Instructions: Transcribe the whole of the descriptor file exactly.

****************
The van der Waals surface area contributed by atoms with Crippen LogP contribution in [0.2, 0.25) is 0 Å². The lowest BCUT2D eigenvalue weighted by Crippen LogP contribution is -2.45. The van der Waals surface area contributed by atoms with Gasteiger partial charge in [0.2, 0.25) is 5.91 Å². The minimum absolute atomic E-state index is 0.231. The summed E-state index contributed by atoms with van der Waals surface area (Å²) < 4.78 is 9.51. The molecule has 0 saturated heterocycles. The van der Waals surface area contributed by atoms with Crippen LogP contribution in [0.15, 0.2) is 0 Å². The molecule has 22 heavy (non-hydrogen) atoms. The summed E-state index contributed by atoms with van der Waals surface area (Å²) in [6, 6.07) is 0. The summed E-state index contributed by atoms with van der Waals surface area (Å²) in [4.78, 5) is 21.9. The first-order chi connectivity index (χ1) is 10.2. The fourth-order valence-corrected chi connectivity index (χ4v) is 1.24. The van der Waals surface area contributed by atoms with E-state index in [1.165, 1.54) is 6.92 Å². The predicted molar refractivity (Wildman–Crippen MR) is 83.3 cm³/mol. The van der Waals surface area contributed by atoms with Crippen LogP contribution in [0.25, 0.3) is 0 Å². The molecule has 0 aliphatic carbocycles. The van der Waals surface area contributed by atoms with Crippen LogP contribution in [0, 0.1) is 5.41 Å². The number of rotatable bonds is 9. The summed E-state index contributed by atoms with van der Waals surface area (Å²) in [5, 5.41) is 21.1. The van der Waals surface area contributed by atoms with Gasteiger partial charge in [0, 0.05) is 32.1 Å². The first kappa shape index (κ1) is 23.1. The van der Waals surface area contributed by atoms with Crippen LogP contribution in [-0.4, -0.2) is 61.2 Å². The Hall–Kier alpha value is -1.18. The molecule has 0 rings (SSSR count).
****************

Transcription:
The van der Waals surface area contributed by atoms with Crippen LogP contribution in [0.2, 0.25) is 0 Å². The lowest BCUT2D eigenvalue weighted by Crippen LogP contribution is -2.45. The van der Waals surface area contributed by atoms with Gasteiger partial charge in [0.2, 0.25) is 5.91 Å². The minimum absolute atomic E-state index is 0.231. The summed E-state index contributed by atoms with van der Waals surface area (Å²) < 4.78 is 9.51. The molecule has 0 saturated heterocycles. The van der Waals surface area contributed by atoms with Crippen LogP contribution in [0.15, 0.2) is 0 Å². The molecule has 22 heavy (non-hydrogen) atoms. The summed E-state index contributed by atoms with van der Waals surface area (Å²) in [6, 6.07) is 0. The summed E-state index contributed by atoms with van der Waals surface area (Å²) in [4.78, 5) is 21.9. The first-order chi connectivity index (χ1) is 10.2. The fourth-order valence-corrected chi connectivity index (χ4v) is 1.24. The van der Waals surface area contributed by atoms with E-state index in [1.165, 1.54) is 6.92 Å². The predicted molar refractivity (Wildman–Crippen MR) is 83.3 cm³/mol. The van der Waals surface area contributed by atoms with Crippen LogP contribution in [0.25, 0.3) is 0 Å². The molecule has 0 aliphatic carbocycles. The van der Waals surface area contributed by atoms with Crippen LogP contribution in [0, 0.1) is 5.41 Å². The number of rotatable bonds is 9. The summed E-state index contributed by atoms with van der Waals surface area (Å²) in [5, 5.41) is 21.1. The van der Waals surface area contributed by atoms with Gasteiger partial charge in [0, 0.05) is 32.1 Å². The first kappa shape index (κ1) is 23.1. The van der Waals surface area contributed by atoms with Crippen LogP contribution in [-0.4, -0.2) is 61.2 Å². The Hall–Kier alpha value is -1.18. The molecule has 0 rings (SSSR count).